To start this page I am putting photos from a number of sources together. These may split later when more images arrive.
As I said elsewhere I bought on Ebay a Kodak Brownie 620 Model C for about £15. I respooled two 120 size films on to 620 spindles and took them to Australia with me. Below are some of the results. The exposure settings for the Brownie are fixed and are approximately 1/40th second with f/11.
- Left: Early on our trip we went round the Great Ocean Road. Our first stop was in Lorne and waking very early one morning I went out before sunrise. I caught this image (amongst others)
Exposed on Ilford Delta 400 using Brownie 620. Printed on 8 x 10 glossy.
Right: We visited Uluru (Ayers Rock) and the Olgas. This image of the Olgas is one of many.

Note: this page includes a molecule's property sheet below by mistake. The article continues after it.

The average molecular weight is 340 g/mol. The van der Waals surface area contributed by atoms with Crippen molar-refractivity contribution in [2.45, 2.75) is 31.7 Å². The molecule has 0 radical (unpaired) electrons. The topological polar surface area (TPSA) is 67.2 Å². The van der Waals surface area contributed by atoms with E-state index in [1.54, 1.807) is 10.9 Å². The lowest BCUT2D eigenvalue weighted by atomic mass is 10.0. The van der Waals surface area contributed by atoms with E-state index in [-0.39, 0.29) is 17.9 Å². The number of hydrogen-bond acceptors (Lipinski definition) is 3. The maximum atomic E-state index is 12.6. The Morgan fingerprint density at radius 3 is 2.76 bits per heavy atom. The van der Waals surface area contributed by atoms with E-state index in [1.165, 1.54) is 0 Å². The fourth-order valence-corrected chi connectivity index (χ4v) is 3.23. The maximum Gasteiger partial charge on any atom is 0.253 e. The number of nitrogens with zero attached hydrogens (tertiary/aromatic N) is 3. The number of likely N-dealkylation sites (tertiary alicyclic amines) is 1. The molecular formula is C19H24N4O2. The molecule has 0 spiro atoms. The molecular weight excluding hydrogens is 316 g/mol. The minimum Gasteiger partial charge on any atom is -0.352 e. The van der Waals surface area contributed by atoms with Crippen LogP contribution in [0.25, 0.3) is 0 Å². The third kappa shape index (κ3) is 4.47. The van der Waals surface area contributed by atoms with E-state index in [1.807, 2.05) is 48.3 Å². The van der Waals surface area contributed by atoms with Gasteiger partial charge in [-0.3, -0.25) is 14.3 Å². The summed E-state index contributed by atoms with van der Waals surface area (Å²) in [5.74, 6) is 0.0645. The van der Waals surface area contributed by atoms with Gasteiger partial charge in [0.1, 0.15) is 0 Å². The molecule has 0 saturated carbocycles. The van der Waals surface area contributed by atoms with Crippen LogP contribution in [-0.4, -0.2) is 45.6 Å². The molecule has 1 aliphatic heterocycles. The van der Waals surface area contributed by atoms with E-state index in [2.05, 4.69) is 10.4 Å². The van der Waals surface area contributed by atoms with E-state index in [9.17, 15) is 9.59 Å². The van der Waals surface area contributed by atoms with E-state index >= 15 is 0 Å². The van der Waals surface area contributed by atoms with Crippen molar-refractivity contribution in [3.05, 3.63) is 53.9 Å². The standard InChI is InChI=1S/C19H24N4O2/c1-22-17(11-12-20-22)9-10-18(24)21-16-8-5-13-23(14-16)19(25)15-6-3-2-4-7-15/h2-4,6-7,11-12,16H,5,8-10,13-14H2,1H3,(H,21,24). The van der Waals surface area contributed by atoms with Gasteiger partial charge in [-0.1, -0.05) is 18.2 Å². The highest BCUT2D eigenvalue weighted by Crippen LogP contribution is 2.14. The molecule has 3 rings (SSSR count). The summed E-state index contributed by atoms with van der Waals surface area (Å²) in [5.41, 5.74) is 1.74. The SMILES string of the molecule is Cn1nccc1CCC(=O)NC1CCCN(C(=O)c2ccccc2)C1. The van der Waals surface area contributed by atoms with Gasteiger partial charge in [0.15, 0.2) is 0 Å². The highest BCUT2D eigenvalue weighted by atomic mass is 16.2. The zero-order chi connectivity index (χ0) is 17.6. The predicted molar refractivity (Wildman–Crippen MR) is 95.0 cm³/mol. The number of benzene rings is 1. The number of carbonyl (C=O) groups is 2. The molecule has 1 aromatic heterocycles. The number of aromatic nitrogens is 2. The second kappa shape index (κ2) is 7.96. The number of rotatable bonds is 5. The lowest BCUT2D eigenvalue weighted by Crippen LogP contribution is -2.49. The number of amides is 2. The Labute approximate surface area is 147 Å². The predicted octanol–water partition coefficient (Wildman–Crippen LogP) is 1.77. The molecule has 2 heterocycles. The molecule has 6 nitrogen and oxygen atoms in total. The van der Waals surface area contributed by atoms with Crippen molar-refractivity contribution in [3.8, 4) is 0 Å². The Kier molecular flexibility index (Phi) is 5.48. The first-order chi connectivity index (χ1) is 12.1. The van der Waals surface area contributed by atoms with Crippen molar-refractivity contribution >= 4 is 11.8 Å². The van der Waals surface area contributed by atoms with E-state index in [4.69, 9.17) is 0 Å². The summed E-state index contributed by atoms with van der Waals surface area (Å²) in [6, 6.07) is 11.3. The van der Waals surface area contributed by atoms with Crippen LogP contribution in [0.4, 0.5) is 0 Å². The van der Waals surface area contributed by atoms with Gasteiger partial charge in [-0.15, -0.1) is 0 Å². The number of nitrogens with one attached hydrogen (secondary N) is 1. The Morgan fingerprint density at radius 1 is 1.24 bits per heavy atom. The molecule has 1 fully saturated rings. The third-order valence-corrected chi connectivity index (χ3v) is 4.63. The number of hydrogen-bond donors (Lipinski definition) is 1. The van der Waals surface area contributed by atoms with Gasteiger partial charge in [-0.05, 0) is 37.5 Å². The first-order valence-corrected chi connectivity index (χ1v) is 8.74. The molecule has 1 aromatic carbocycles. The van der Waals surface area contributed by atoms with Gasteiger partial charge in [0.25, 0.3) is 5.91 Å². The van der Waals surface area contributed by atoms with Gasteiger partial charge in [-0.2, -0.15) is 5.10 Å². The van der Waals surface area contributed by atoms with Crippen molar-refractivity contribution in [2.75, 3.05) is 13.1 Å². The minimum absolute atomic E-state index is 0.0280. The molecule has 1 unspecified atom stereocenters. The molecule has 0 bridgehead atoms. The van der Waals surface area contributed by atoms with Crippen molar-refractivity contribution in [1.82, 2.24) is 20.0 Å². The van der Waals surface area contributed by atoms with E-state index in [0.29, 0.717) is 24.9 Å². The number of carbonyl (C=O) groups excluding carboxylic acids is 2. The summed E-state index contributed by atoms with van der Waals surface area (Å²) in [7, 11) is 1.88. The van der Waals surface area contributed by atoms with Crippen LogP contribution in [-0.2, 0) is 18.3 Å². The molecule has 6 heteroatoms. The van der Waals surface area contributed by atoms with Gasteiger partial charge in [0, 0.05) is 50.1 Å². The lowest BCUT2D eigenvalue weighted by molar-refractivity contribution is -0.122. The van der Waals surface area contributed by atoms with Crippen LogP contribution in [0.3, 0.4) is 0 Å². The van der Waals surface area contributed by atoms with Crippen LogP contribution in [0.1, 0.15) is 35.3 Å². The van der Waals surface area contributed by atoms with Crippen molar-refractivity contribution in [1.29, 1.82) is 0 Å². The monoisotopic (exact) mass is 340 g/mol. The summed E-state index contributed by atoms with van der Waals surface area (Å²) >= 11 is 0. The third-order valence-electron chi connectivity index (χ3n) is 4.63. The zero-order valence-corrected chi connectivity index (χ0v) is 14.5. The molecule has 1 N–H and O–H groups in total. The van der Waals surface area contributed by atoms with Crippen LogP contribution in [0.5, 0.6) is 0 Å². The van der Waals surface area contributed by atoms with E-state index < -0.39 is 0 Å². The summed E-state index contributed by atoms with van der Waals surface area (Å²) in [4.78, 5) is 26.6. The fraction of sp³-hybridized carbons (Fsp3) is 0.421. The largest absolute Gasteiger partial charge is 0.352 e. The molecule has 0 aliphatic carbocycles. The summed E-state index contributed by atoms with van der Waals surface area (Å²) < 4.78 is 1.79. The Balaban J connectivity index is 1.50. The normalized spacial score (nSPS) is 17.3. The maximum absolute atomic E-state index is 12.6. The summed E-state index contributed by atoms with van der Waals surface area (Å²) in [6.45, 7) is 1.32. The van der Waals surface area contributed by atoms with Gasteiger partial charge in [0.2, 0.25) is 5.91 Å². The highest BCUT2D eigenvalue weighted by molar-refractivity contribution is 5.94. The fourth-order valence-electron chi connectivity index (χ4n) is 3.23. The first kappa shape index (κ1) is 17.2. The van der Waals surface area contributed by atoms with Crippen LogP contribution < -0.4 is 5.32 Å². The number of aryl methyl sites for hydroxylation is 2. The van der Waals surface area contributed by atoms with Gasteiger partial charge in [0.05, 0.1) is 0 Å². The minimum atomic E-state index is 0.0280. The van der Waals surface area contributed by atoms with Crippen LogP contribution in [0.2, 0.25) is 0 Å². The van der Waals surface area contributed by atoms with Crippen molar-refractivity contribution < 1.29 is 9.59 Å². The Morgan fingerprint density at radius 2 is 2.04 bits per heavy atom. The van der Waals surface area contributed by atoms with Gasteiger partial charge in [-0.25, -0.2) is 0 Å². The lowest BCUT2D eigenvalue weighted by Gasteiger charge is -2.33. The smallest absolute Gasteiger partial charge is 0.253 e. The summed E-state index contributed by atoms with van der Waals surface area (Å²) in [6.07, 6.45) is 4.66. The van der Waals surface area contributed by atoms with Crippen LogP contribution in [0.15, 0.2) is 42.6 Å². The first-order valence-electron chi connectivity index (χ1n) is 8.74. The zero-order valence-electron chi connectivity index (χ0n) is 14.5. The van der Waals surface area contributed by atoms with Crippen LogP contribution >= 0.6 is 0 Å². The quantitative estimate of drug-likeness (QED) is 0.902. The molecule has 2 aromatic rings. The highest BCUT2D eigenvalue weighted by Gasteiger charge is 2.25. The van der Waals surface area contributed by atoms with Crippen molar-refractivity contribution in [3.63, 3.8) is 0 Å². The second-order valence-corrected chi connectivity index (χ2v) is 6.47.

Exposed on Ilford Delta 100 using Brownie 620. Printed on 8 x 10 glossy.
- Left: Towards the end of our visit we stayed at a place called Killarney in Queensland. We went out on a trip into New South Wales south of Legume towards Stanthorpe. This scene presented itself and is so typical of the area. Cattle country – pasture but with the inevitable gum trees as a backdrop. This image was taken holding an R25A filter in front of the lens.
Exposed on Ilford Delta 100 using Brownie 620. Printed on 8 x 10 glossy.
Right: In May 2017 I took my recently acquired Brownie 620 with me to Lesvos. This picture is across the sea front at Petra, taken from the jetty. I have to say these older cameras do create some interest from spectators.
Exposed on Ilford Delta 100 film using Brownie 620 Model C. Printed on 8 x 10 glossy.
- One of three prints I made of this view of Airlee Beach in Queensland, Australia. Taken with the Brownie 620 on Ilford Delta 100 film. Printed on Ilford MGIV pearl finish. I printed at 3 settings, 6s at f/11; 6s at f/16; 9s at f/16. Of the three I liked this the best which is 6s at f/16. The focus on the enlarger could be sharpened a little if I ever print this again.